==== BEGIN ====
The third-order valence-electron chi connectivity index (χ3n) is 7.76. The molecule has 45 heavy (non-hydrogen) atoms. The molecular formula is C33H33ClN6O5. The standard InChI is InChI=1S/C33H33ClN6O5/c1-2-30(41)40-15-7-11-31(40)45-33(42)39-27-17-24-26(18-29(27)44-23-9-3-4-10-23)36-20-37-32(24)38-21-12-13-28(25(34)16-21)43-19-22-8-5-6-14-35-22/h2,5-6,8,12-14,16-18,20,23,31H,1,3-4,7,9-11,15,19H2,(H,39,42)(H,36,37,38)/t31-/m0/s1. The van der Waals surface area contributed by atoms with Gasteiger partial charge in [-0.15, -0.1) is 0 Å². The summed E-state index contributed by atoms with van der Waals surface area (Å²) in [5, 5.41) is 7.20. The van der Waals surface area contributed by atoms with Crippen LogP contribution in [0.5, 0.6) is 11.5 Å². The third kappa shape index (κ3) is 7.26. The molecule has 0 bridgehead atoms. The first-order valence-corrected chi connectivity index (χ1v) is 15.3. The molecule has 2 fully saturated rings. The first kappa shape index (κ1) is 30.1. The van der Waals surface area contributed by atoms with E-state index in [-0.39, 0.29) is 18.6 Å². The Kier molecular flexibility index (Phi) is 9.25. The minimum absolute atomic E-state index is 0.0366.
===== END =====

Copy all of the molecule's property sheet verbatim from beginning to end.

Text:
The third-order valence-electron chi connectivity index (χ3n) is 7.76. The molecule has 45 heavy (non-hydrogen) atoms. The molecular formula is C33H33ClN6O5. The standard InChI is InChI=1S/C33H33ClN6O5/c1-2-30(41)40-15-7-11-31(40)45-33(42)39-27-17-24-26(18-29(27)44-23-9-3-4-10-23)36-20-37-32(24)38-21-12-13-28(25(34)16-21)43-19-22-8-5-6-14-35-22/h2,5-6,8,12-14,16-18,20,23,31H,1,3-4,7,9-11,15,19H2,(H,39,42)(H,36,37,38)/t31-/m0/s1. The van der Waals surface area contributed by atoms with Gasteiger partial charge in [-0.15, -0.1) is 0 Å². The summed E-state index contributed by atoms with van der Waals surface area (Å²) in [5, 5.41) is 7.20. The van der Waals surface area contributed by atoms with Crippen LogP contribution in [0.5, 0.6) is 11.5 Å². The third kappa shape index (κ3) is 7.26. The molecule has 0 bridgehead atoms. The first-order valence-corrected chi connectivity index (χ1v) is 15.3. The molecule has 2 fully saturated rings. The first kappa shape index (κ1) is 30.1. The van der Waals surface area contributed by atoms with E-state index in [-0.39, 0.29) is 18.6 Å². The Kier molecular flexibility index (Phi) is 9.25. The minimum absolute atomic E-state index is 0.0366.